Affiliations Department of Pathology and Cell Biology, School of Medicine, University of Occupational and Environmental Health, Kitakyushu, 807–8555, Japan, Department of Pathology, Field of Oncology, Kagoshima University Graduate School of Medical and Dental Sciences, Kagoshima, 890–8544, Japan, Institute of Pathology, Medical University of Graz, Graz, 8010, Austria, Institute of Molecular Biosciences, University of Graz, Graz, 8010, Austria

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Overexpression of Peroxiredoxin 4 Affects Intestinal Function in a Dietary Mouse Model of Nonalcoholic Fatty Liver Disease

  • Aya Nawata, 
  • Hirotsugu Noguchi, 
  • Yuichi Mazaki, 
  • Toshihiro Kurahashi, 
  • Hiroto Izumi, 
  • Ke-Yong Wang, 
  • Xin Guo, 
  • Hidetaka Uramoto, 
  • Kimitoshi Kohno, 
  • Hatsumi Taniguchi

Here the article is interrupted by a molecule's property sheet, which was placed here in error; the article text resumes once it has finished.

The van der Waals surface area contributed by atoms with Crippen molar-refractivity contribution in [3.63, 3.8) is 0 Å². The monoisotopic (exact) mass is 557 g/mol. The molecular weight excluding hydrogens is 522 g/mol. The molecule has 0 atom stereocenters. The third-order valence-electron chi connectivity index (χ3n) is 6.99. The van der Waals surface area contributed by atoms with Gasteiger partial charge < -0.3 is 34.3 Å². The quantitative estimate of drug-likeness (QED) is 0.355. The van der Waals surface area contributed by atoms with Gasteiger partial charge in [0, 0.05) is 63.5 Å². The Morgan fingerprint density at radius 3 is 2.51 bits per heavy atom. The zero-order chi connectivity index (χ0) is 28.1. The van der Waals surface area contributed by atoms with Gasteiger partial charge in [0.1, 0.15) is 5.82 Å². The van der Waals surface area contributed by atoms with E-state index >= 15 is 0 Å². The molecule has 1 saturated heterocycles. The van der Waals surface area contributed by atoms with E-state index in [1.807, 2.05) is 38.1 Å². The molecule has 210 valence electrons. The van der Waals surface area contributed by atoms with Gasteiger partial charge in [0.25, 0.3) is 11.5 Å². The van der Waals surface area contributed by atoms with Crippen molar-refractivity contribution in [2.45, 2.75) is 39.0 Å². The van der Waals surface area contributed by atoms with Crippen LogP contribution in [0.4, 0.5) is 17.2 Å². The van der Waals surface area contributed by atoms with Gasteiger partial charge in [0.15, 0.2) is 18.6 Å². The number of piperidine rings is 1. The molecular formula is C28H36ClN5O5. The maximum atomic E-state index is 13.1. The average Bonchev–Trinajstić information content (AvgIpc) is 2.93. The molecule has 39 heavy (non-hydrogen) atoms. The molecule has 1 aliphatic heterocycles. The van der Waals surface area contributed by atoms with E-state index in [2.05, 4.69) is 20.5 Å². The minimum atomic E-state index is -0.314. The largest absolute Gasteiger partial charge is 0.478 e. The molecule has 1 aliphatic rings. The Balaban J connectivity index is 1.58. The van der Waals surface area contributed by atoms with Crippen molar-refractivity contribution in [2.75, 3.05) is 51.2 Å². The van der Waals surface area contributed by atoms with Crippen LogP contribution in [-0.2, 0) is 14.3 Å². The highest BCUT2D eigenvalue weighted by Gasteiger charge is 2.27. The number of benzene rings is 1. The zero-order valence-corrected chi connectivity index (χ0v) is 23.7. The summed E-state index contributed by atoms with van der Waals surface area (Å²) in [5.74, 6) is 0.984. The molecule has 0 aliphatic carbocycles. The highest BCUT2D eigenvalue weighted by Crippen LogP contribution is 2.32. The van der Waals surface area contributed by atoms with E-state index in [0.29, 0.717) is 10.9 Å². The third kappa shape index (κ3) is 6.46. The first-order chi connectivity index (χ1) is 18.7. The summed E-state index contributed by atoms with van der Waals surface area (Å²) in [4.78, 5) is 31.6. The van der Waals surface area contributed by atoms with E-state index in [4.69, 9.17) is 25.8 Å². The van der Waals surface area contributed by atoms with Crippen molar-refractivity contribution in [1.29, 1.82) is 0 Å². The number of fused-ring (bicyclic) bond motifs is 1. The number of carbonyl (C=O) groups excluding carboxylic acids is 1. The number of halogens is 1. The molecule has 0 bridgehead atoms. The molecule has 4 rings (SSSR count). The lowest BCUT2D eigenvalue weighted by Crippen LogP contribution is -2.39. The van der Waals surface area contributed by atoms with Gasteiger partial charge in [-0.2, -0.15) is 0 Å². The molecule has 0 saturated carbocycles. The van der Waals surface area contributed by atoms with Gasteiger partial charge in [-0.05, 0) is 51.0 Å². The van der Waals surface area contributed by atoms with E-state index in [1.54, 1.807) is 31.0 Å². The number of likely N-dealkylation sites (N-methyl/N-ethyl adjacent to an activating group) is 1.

PLOS
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Abstract

Background

Accumulating evidence has shown that methionine- and choline-deficient high fat (MCD+HF) diet induces the development of nonalcoholic fatty liver disease (NAFLD), in which elevated reactive oxygen species play a crucial role. We have reported that peroxiredoxin 4 (PRDX4), a unique secretory member of the PRDX antioxidant family, protects against NAFLD progression. However, the detailed mechanism and potential effects on the intestinal function still remain unclear.

Methods & Results